The Purple-crested Turaco is a bird of forests and dense woodland, where they subsist on a diet of fruit, berries and buds foraged high up in the tree tops. They’re also increasingly being seen in well planted suburban parks and gardens within their range. They are rather large birds, weighing around 300g and measuring about 42cm long, and despite this moves very nimbly through the forest canopy. Though not necessarily shy and retiring birds they are usually rather difficult to discern in the darkness of their preferred habitat, and their characteristically turaco call is often the first indication of their presence in an area.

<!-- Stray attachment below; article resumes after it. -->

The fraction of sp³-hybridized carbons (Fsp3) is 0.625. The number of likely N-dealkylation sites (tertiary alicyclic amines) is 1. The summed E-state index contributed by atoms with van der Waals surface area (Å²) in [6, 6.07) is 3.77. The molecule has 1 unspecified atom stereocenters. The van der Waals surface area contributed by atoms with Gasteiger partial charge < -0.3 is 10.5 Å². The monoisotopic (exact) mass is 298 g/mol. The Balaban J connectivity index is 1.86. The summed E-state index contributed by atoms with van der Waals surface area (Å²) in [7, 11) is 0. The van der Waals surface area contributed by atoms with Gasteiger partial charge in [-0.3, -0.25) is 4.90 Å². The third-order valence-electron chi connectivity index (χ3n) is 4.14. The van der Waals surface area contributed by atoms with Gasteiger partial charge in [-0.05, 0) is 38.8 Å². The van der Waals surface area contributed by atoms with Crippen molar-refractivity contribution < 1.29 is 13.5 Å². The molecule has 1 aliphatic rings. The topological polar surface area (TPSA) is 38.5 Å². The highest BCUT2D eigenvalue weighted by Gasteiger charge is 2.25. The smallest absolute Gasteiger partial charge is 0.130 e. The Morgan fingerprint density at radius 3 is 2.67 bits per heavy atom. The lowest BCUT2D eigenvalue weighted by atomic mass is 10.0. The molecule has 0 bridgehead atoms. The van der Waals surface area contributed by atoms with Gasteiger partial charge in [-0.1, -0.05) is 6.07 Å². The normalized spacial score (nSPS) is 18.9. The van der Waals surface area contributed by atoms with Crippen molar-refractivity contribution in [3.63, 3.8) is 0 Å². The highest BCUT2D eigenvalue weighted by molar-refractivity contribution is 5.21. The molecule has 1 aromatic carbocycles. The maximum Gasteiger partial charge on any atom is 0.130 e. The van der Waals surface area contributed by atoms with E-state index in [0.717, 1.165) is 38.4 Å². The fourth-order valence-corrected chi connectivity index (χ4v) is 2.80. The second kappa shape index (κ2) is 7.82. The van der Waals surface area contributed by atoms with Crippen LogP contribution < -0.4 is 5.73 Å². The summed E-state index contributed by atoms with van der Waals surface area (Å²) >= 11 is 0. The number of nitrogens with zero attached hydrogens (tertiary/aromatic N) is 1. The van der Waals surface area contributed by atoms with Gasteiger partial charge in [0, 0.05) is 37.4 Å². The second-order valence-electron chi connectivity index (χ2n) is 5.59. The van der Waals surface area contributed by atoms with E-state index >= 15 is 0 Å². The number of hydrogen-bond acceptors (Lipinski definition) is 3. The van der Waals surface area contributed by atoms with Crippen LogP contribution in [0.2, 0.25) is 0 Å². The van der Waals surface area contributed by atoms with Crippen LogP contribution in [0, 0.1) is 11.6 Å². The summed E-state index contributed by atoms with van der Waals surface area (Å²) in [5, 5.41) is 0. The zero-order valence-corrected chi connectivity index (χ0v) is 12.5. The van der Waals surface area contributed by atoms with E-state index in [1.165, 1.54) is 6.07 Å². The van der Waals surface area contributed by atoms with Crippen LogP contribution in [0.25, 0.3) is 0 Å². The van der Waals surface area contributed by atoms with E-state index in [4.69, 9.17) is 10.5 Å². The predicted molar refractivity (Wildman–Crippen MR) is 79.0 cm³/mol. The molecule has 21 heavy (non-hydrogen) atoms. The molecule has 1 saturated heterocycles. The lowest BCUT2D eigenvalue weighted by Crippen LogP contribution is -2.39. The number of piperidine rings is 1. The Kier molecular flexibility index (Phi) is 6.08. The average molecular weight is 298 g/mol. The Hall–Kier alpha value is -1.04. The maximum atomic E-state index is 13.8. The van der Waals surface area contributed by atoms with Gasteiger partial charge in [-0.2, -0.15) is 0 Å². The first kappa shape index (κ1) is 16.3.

Normally seen singly or in pairs, and only occasionally in groups of up to six, adult Purple-crested Turacos form monogamous, territorial pairs. They build flimsy platform-nests using twigs and sticks, laying clutches of 2-4 eggs in spring and summer. Both parents incubate the eggs over a 3 week period and both bring food to the chicks, which fledge at about 5 to 6 weeks of age.
The Purple-crested Turaco is listed as being of least concern by the IUCN though loss of habitat may be causing a decline in their numbers. They occur from Uganda and Kenya, through Rwanda, Burundi, Tanzania, Zambia, Malawi, Mozambique and Zimbabwe to South Africa (Escarpment and Lowveld of Limpopo and Mpumalanga as well as Kwazulu-Natal) and eSwatini (formerly Swaziland), of which it is the national bird.